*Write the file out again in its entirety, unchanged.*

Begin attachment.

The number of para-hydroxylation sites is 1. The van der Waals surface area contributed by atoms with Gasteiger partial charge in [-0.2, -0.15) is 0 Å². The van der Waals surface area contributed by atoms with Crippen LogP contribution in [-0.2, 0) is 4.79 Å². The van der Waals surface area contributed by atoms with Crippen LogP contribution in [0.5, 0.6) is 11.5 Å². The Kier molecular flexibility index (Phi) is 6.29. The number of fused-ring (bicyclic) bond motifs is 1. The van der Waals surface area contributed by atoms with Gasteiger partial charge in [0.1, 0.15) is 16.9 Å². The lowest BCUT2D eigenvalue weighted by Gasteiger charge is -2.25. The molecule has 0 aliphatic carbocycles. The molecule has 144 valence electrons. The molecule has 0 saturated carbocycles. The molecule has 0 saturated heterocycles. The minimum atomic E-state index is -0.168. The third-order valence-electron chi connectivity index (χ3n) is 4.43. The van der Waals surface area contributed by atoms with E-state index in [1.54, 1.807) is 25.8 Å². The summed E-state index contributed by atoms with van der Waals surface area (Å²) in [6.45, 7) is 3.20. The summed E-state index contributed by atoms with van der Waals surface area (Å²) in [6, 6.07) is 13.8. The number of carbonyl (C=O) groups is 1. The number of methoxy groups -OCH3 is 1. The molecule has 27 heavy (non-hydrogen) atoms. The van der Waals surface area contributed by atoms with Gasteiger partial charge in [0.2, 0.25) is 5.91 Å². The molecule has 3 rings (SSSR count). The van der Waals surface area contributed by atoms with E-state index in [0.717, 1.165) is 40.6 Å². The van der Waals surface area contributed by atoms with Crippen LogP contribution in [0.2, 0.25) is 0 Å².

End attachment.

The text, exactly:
The number of para-hydroxylation sites is 1. The van der Waals surface area contributed by atoms with Gasteiger partial charge in [-0.2, -0.15) is 0 Å². The van der Waals surface area contributed by atoms with Crippen LogP contribution in [-0.2, 0) is 4.79 Å². The van der Waals surface area contributed by atoms with Crippen LogP contribution in [0.5, 0.6) is 11.5 Å². The Kier molecular flexibility index (Phi) is 6.29. The number of fused-ring (bicyclic) bond motifs is 1. The van der Waals surface area contributed by atoms with Gasteiger partial charge in [0.1, 0.15) is 16.9 Å². The lowest BCUT2D eigenvalue weighted by Gasteiger charge is -2.25. The molecule has 0 aliphatic carbocycles. The molecule has 144 valence electrons. The molecule has 0 saturated carbocycles. The molecule has 0 saturated heterocycles. The minimum atomic E-state index is -0.168. The third-order valence-electron chi connectivity index (χ3n) is 4.43. The van der Waals surface area contributed by atoms with E-state index in [1.54, 1.807) is 25.8 Å². The summed E-state index contributed by atoms with van der Waals surface area (Å²) in [6.45, 7) is 3.20. The summed E-state index contributed by atoms with van der Waals surface area (Å²) in [6, 6.07) is 13.8. The number of carbonyl (C=O) groups is 1. The number of methoxy groups -OCH3 is 1. The molecule has 27 heavy (non-hydrogen) atoms. The van der Waals surface area contributed by atoms with Gasteiger partial charge in [0.2, 0.25) is 5.91 Å². The molecule has 3 rings (SSSR count). The van der Waals surface area contributed by atoms with E-state index in [0.717, 1.165) is 40.6 Å². The van der Waals surface area contributed by atoms with Crippen LogP contribution in [0.2, 0.25) is 0 Å².